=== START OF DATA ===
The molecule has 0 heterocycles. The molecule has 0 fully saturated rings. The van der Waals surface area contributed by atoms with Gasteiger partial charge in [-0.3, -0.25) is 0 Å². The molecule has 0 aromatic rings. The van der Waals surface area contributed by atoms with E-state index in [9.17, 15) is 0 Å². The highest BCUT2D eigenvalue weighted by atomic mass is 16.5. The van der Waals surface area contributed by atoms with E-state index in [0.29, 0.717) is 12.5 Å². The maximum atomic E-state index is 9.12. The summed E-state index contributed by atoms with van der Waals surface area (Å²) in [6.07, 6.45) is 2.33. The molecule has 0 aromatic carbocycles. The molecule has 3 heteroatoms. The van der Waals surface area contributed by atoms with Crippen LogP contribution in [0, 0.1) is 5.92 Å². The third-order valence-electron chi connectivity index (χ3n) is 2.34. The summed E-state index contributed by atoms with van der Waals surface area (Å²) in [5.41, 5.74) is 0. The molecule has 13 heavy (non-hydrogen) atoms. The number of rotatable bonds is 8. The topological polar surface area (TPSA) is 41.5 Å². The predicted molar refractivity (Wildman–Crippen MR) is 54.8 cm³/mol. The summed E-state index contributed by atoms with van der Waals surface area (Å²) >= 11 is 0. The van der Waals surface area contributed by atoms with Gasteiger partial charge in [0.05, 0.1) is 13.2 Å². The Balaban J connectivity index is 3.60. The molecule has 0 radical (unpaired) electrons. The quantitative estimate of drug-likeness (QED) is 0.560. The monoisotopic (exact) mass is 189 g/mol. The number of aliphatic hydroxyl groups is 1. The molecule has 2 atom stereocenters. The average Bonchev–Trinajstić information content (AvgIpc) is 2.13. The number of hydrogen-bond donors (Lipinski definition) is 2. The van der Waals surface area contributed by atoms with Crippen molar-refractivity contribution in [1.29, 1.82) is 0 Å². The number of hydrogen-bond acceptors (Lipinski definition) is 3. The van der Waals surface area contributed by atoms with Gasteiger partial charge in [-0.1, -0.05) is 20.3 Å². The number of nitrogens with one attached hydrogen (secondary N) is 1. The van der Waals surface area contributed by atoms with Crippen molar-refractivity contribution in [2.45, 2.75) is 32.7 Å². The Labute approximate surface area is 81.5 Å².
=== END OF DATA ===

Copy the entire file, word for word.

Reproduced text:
The molecule has 0 heterocycles. The molecule has 0 fully saturated rings. The van der Waals surface area contributed by atoms with Gasteiger partial charge in [-0.3, -0.25) is 0 Å². The molecule has 0 aromatic rings. The van der Waals surface area contributed by atoms with E-state index in [9.17, 15) is 0 Å². The highest BCUT2D eigenvalue weighted by atomic mass is 16.5. The van der Waals surface area contributed by atoms with E-state index in [0.29, 0.717) is 12.5 Å². The maximum atomic E-state index is 9.12. The summed E-state index contributed by atoms with van der Waals surface area (Å²) in [6.07, 6.45) is 2.33. The molecule has 0 aromatic carbocycles. The molecule has 3 heteroatoms. The van der Waals surface area contributed by atoms with Crippen LogP contribution in [0, 0.1) is 5.92 Å². The third-order valence-electron chi connectivity index (χ3n) is 2.34. The summed E-state index contributed by atoms with van der Waals surface area (Å²) in [5.41, 5.74) is 0. The molecule has 13 heavy (non-hydrogen) atoms. The number of rotatable bonds is 8. The topological polar surface area (TPSA) is 41.5 Å². The predicted molar refractivity (Wildman–Crippen MR) is 54.8 cm³/mol. The summed E-state index contributed by atoms with van der Waals surface area (Å²) >= 11 is 0. The van der Waals surface area contributed by atoms with Gasteiger partial charge in [0.05, 0.1) is 13.2 Å². The Balaban J connectivity index is 3.60. The molecule has 0 radical (unpaired) electrons. The quantitative estimate of drug-likeness (QED) is 0.560. The monoisotopic (exact) mass is 189 g/mol. The number of aliphatic hydroxyl groups is 1. The molecule has 2 atom stereocenters. The average Bonchev–Trinajstić information content (AvgIpc) is 2.13. The number of hydrogen-bond donors (Lipinski definition) is 2. The van der Waals surface area contributed by atoms with Crippen molar-refractivity contribution in [1.29, 1.82) is 0 Å². The number of hydrogen-bond acceptors (Lipinski definition) is 3. The van der Waals surface area contributed by atoms with Gasteiger partial charge in [-0.1, -0.05) is 20.3 Å². The number of nitrogens with one attached hydrogen (secondary N) is 1. The van der Waals surface area contributed by atoms with Crippen molar-refractivity contribution in [2.45, 2.75) is 32.7 Å². The Labute approximate surface area is 81.5 Å².